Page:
After a string of public appearances, Yucatan Gov. Mauricio Vila Dosal announced has tested positive for the coronavirus.
On Tuesday, the 40-year-old governor announced the possibility he was ill and promised to announce the results of his coronavirus test as soon as he received them.
“This morning I woke up with a fever and other symptoms of coronavirus for which I immediately isolated myself at home,” said Vila Dosal, “keeping a healthy distance with my wife and my children as established by the health protocol.”
“Meanwhile, I continue to work by phone and by electronic means with my cabinet to continue monitoring and supervising the care of families and areas affected by the passage of Hurricane Zeta in our state,” he said.
The posting on Facebook was followed by hundreds of get-well wishes.
“Take care of yourself, Governor. Hopefully it’s just a cold,” wrote one follower. Some attributed his public schedule, which most recently involved touring flooded-out communities, to running him ragged.
Vila Dosal’s Facebook feed is filled with photos of himself mingling with the public. He had attended at least two photo-ops depicting him overseeing evacuation efforts along the coast in advance of Hurricane Zeta. Everyone in the photos appeared to be wearing face coverings, although distancing measures apparently weren’t being followed.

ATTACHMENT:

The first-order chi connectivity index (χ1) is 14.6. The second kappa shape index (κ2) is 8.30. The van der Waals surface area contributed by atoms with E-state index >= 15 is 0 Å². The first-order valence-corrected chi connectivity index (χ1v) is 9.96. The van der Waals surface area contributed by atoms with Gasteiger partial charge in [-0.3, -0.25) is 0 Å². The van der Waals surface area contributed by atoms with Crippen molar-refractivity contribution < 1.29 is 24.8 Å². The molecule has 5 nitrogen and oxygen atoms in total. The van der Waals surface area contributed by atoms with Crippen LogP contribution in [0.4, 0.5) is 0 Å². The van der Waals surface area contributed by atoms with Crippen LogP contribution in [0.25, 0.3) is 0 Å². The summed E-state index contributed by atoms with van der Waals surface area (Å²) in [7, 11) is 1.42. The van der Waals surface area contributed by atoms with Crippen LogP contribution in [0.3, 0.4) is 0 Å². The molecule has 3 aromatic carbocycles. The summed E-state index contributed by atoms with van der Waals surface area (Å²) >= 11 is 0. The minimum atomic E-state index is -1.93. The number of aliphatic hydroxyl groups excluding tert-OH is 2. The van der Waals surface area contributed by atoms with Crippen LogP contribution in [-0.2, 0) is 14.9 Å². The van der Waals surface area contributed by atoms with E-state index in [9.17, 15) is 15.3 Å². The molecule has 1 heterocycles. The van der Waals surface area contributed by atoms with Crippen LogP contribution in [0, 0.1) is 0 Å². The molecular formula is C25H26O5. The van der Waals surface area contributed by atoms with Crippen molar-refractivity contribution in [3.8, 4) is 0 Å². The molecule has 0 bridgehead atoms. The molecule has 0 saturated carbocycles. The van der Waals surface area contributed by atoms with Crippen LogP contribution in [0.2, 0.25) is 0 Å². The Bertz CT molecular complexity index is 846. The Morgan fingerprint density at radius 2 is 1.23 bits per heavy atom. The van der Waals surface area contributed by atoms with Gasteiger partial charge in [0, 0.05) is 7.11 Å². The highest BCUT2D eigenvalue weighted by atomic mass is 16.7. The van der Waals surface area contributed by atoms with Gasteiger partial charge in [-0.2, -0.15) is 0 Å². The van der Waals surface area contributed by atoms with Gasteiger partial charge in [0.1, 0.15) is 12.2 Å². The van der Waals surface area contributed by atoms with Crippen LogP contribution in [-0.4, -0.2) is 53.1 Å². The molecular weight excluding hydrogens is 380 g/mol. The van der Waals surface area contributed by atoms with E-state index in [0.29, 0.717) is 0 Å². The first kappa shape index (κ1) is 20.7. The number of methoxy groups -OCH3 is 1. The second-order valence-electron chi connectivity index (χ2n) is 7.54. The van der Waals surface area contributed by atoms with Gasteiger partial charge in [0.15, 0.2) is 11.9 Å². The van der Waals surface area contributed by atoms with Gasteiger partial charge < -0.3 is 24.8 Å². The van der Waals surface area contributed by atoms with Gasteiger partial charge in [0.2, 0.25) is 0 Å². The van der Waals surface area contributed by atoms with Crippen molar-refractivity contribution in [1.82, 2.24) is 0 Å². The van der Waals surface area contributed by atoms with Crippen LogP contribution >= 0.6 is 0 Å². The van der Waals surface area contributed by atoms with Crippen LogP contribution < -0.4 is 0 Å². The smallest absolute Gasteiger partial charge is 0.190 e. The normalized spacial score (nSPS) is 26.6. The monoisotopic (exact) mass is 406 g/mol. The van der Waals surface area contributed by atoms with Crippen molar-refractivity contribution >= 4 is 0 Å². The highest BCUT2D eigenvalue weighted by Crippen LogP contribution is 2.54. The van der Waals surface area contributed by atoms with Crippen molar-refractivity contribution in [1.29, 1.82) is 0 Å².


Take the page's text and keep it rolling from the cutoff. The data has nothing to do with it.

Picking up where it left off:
One photo showed him in conversation with a Rio Lagartos group that included a man covering his face with a shirt, while another depicted the governor on a bus in San Felipe talking to passengers.
Politicians appear particularly vulnerable to coronavirus infections. His second-in-command, Maria Fritz, tested positive in April and later recovered. At least two mayors and a high-ranking judge in Yucatan have died after contracting the virus. Mexico City’s mayor is another high-profile elected official who has battled the illness.
Over 21,000 people in Yucatan have tested positive for the virus since March and nearly 2,500 have died since April.
Federal health authorities acknowledge the country’s true death toll from the coronavirus pandemic is far higher than previously thought, saying there were 193,170 “excess” deaths as of Sept. 26.
Of those, 139,153 are now judged to be attributable to COVID-19. Mexico’s official, test-confirmed death toll is only about 89,000, but officials previously acknowledged many people didn’t get tested or their tests were mishandled.
Authorities had previously presented an estimated death toll of 103,882, after taking into account mishandled tests. But the Health Department said Sunday they had analyzed databases to come up with the newer figure.